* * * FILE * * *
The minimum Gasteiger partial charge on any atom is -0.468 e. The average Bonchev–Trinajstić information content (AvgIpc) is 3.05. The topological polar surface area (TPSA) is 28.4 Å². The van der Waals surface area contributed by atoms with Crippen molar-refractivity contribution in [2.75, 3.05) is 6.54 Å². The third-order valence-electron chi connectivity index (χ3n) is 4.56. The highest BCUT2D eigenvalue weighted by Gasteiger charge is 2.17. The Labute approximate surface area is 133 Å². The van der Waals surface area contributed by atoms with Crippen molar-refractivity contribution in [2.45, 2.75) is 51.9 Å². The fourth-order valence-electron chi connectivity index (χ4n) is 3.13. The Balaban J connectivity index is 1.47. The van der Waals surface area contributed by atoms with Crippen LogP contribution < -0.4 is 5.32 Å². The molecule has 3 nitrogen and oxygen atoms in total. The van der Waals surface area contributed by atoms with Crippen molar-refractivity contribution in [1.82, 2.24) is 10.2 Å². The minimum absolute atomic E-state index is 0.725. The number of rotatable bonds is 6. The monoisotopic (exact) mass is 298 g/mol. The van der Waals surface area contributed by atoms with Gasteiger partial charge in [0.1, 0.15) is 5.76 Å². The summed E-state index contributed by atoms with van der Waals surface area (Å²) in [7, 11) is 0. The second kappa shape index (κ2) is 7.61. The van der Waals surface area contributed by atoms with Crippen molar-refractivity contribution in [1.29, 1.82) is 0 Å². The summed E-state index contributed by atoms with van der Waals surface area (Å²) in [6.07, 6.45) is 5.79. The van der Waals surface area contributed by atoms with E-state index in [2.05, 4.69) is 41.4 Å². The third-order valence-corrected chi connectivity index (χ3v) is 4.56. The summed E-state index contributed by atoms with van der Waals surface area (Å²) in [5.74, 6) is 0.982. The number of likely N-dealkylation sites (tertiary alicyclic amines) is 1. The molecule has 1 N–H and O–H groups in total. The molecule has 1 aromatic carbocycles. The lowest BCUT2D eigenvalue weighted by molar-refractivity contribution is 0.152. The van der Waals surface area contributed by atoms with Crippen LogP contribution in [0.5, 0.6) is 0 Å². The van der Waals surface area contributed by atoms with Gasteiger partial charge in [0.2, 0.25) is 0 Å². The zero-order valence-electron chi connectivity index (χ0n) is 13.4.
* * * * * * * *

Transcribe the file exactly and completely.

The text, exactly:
The minimum Gasteiger partial charge on any atom is -0.468 e. The average Bonchev–Trinajstić information content (AvgIpc) is 3.05. The topological polar surface area (TPSA) is 28.4 Å². The van der Waals surface area contributed by atoms with Crippen molar-refractivity contribution in [2.75, 3.05) is 6.54 Å². The third-order valence-electron chi connectivity index (χ3n) is 4.56. The highest BCUT2D eigenvalue weighted by Gasteiger charge is 2.17. The Labute approximate surface area is 133 Å². The van der Waals surface area contributed by atoms with Crippen molar-refractivity contribution in [2.45, 2.75) is 51.9 Å². The fourth-order valence-electron chi connectivity index (χ4n) is 3.13. The Balaban J connectivity index is 1.47. The van der Waals surface area contributed by atoms with Crippen LogP contribution < -0.4 is 5.32 Å². The molecule has 3 nitrogen and oxygen atoms in total. The van der Waals surface area contributed by atoms with Crippen molar-refractivity contribution in [1.82, 2.24) is 10.2 Å². The minimum absolute atomic E-state index is 0.725. The number of rotatable bonds is 6. The monoisotopic (exact) mass is 298 g/mol. The van der Waals surface area contributed by atoms with Gasteiger partial charge in [0.1, 0.15) is 5.76 Å². The summed E-state index contributed by atoms with van der Waals surface area (Å²) in [7, 11) is 0. The second kappa shape index (κ2) is 7.61. The van der Waals surface area contributed by atoms with Crippen molar-refractivity contribution in [1.29, 1.82) is 0 Å². The summed E-state index contributed by atoms with van der Waals surface area (Å²) in [6.07, 6.45) is 5.79. The van der Waals surface area contributed by atoms with E-state index in [2.05, 4.69) is 41.4 Å². The third-order valence-corrected chi connectivity index (χ3v) is 4.56. The summed E-state index contributed by atoms with van der Waals surface area (Å²) in [5.74, 6) is 0.982. The number of likely N-dealkylation sites (tertiary alicyclic amines) is 1. The molecule has 1 N–H and O–H groups in total. The molecule has 1 aromatic carbocycles. The lowest BCUT2D eigenvalue weighted by molar-refractivity contribution is 0.152. The van der Waals surface area contributed by atoms with Crippen LogP contribution in [0.5, 0.6) is 0 Å². The van der Waals surface area contributed by atoms with Gasteiger partial charge in [0.2, 0.25) is 0 Å². The zero-order valence-electron chi connectivity index (χ0n) is 13.4.